The scent of pine crisps the air, clears the nasal passages, their fallen needles soft underfoot.  As I walk, I’m in a passageway of tall pines, a green den, dry and secretive, all worry and anxiety combed from my hair as I go.  It’s another world.  A tree world, the home of foxes, rabbits, field mice and the squirrels.  I’m alone, but I don’t feel lonely.  It’s deafeningly quiet, my ears buzzing with life like the teddy bear squeak of the buzzard as it chases the cackling magpies, the rushing burn, constant in the background.

A stile stands on ceremony at the end of the wooded walk and I climb over it into a field.  As I reach the top of a ridge and look back down towards the trees, I see the perfect portrait.  A deer stands, nose in the air, sniffing for humans.  If the wind is blowing her way, she will catch scent of me.  I stand as still as the deer and I look.  That’s all I want to do, to look at this illusive animal of the wild.  But then I capture her in my lens and click. 

My heart slows then races as the deer senses me and hops across the field, over the bordering fence and out of sight into its life in the trees.  Calmed and rejuvenated I walk back to my life, more able to face and dispel worry.                

Would I Lie To You

So, I’ve not written in my writer’s journal for some time, I’ve been somewhat disillusioned with my composition skills.  You know that way when you think, wow, that’s great writing, so witty and clever, and then you realise you’ve been on the fantasy juice.  Like while working on negative traits, I chose melodramatic as a negative characteristic trait?  I mean how do you portray melodrama?  Have you ever tried it?  I regretted choosing it immediately.  Then I thought I know how to do it, but all I did was internalise some dramatic thoughts.  I hate this.  It’s rubbish.  Ok, so if that’s an example of melodrama, I need to go away and think on it some more.  I’m a little like Primo Levi – I need to ‘let it pass through the filter of reflection’ first.  It can be a sloooowww process.     

Quickly on the back of negative traits I’m having to overcome the unreliable narrator.  I mean, sounds bad, does it not.  No one wants to be unreliable, unworthy, wrong.  The thing is, we come across these unreliable narrators in every day chit chat, for example – the two men passing at the paper shop.  ‘How are you today, Bob?’  ‘I’m marvellous Tam,’ says Bob, eyes red tinged, dark shadows under his eyes, his face a pallid white.  The guy is obviously in need of some medical treatment.  Or, the man to his wife.  ‘What’s wrong with you?’  ‘Nothing,’ she says, the decree nisi hidden underneath her magazine.  The dog walker with the barging, snarled tooth Rottweiler.  ‘He won’t touch you,’ he says in a wee fairy voice, the dog at your throat.  I’d like to add a caveat here for Rottweiler lovers.  It’s not the dog but the owner at fault.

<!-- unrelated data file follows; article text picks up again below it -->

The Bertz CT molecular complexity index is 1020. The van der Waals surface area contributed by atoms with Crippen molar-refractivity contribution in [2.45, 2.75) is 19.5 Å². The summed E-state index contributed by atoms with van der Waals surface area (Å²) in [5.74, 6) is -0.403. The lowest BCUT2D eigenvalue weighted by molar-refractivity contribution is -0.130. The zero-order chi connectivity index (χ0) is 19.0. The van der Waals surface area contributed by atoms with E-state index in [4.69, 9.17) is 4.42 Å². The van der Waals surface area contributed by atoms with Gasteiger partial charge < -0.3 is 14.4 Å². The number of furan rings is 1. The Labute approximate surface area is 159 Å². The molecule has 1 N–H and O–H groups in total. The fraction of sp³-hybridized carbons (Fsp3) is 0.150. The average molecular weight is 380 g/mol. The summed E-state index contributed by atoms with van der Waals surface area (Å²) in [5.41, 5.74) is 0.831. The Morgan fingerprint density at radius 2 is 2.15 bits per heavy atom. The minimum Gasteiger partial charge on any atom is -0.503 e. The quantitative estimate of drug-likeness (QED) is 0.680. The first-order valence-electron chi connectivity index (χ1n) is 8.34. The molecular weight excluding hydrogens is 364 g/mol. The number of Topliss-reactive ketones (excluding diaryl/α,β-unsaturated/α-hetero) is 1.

You see what I mean?  It’s not easy trying to be a writer, trying to put all this in to a novel or a short story in the right way.  Done wrong and an editor will say unreliable author, never mind any such unreliable narrators.  ‘It’s crap,’ they’ll say.  ‘She doesn’t know what she’s talking about.  How the hell can her laptop respond by locking her out of Microsoft just because she’s typed the word Stalin in a word document, followed by the phrase The Great Escape and German War camp.  Have you ever heard the likes?’

So, you see my dilemma? Next step Mindfullness.  Now there’s a theme I could get to grips with.  How about I delve into the pluses of going back to the simpleness of childhood, and a chapter on How to Climb a Tree Without Breaking Your Neck.  Or Yoga Wine Parties.  Walking in the Woods with your Vigilante 130 and some pepper spray.  How exciting. 

Ok, enough of writing for now, my favourite programme is coming on.  Would I Lie to You?  Now here are six prime examples of unreliable narrators.  I must take stock.  I might even get s story out of it.  Right, I’m out of my doldrums and I’m back on track.  Watch this space.    

Crowning Effect

Crowning Effect

Ochre curtains drape themselves upon the scene, a fire burns in the grate.  There, she stands, hand out in greeting, head at least twelve inches lower than the chiefs she welcomes, gold braid and lapels singing on ceremony.  I’m stiff, her actions say, while sporting a coiffure of grace.  She wears a dress and shoes, pearls at her throat, taking the eye from her skin, no one noticing the paper wrinkles.

Chairs are placed beside her, formulated for speech and recognition.  Tea and biscuits will arrive, and the threesome will thrive on words of culture.  There’s a camera crew taking photos.  This must be logged.  A life recorded.  Headliners, no matter you only want peace.  That’s not to be.  Commitment is hers and that commitment must be cut in lasting images.  A smile is required.  Always a smile, except when it’s not.  Some situations demand solemnity and then is it perhaps easier?  Is it easier to frown than smile?  Her eyes display show, not tell treaties.  Light is in them but the soul remains locked apart, for her interpretation only.  And yet one doesn’t look unapproachable.  One may approach dignity with dignity, with permission granted.  Only ever then.

Hear, hear says the new defence services secretary.  It’s an honour.  Only those present know what’s said, but it will be noted in the history manuals.  Those will scribe discourse.  They will allow future people, people still to be born, people who wish to look back to realise the nature of this era, to know how it was.  Is it so that time brings clarity?  Hindsight brings vision.  What will we learn from this?  I think we will learn about commitment, patience, strength of will, steadfastness, duty.  May we also learn of scarcity?  Scarcity of public solidarity.  Distance must prevail.